Ending poverty and boosting shared prosperity is about realizing human potential | Voices – the World Bank Whilst

These key indicators of human well-being have ...

These key indicators of human well-being have all improved since 1970. (Photo credit: Wikipedia)

This is a worthwhile read. Check it out!

via Ending poverty and boosting shared prosperity is about realizing human potential | Voices.

Personally, I struggle with these concepts for the developed as well as the developing world. Whilst I have witnessed first-hand, the effectiveness of international organizations, like UNESCO, the contextual challenges are enormous.

Examples of barriers abound everywhere. In the US, look at the example of unpaid internships. In Europe, look at the impact of austerity. Germany‘s public humiliation of Greece this week is just the latest example.

As John Gelmini and I have frequently highlighted in this blog, young people must get smart and get ahead of the curve.

Let me turn this to an open question:

How should young people from humble or poor backgrounds realize their own human potential?

Thoughts?

Greece’s terrible choice: receivership or liquidation | The Australian

This an outstanding article and video interview, published in the Australian. Check it out!

via Greece’s terrible choice: receivership or liquidation | The Australian.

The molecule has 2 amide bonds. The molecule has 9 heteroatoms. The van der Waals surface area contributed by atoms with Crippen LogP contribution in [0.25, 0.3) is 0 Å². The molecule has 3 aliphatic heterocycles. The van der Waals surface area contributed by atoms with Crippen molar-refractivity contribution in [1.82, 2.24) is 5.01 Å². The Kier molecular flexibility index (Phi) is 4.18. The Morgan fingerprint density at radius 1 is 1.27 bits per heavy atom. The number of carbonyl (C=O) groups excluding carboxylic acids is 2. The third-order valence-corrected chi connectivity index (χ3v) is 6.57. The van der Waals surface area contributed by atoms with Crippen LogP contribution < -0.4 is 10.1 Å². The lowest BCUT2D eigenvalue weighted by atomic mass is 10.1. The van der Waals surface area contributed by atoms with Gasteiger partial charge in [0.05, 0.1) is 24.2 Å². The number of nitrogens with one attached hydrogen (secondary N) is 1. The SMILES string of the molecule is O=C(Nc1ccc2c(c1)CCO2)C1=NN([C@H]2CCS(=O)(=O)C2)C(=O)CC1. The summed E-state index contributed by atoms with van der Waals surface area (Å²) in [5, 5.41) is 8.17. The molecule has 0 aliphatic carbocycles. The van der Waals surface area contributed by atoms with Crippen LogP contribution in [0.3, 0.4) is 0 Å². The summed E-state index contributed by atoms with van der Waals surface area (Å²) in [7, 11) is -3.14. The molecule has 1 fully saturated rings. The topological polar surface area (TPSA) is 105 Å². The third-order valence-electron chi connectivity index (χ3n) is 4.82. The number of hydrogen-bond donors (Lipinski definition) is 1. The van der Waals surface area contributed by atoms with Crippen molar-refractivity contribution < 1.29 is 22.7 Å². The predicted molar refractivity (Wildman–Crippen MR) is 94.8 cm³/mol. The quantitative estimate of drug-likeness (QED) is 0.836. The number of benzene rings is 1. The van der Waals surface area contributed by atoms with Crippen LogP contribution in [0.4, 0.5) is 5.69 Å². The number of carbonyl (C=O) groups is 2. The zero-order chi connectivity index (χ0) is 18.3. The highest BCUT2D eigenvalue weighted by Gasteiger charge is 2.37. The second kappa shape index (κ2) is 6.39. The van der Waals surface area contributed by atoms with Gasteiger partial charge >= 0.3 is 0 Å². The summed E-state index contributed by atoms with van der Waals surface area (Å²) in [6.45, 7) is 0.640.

The headline is stark but realistic. Either Greece allows receivership, effectively foreign control or it’s liquidation.

Germany is now playing hard-ball and humiliating Greece, which they hope will be a powerful signal for other Southern European countries to stay in line. France meanwhile has been playing a strong-hand supporting Greece.

The context is that Germany’s domestic politics is weary with Greece. Angela Merke, Germany’s Chancellor, has been papering over the cracks in the Eurozone for years. She prefers incremental rather than strategic decisions. But she faces two political crises. Firstly, there’s domestic opinion in Germany. Secondly, there’s the US, France and Italy that are worried by the geo-strategic implications of a Grexit – Putin is ready to give Greece help with energy.

Perhaps, the greatest crisis is that the hard-left government in Greece has not been honest with the Greek people – it has been arrogant and mislead the Greek people about the strength of their negotiating hand.  This could well lead to an early change of government. Once the ECB turns off the emergency liquidity tap to Greek banks, rapid implosion is expected to follow.

Thoughts?

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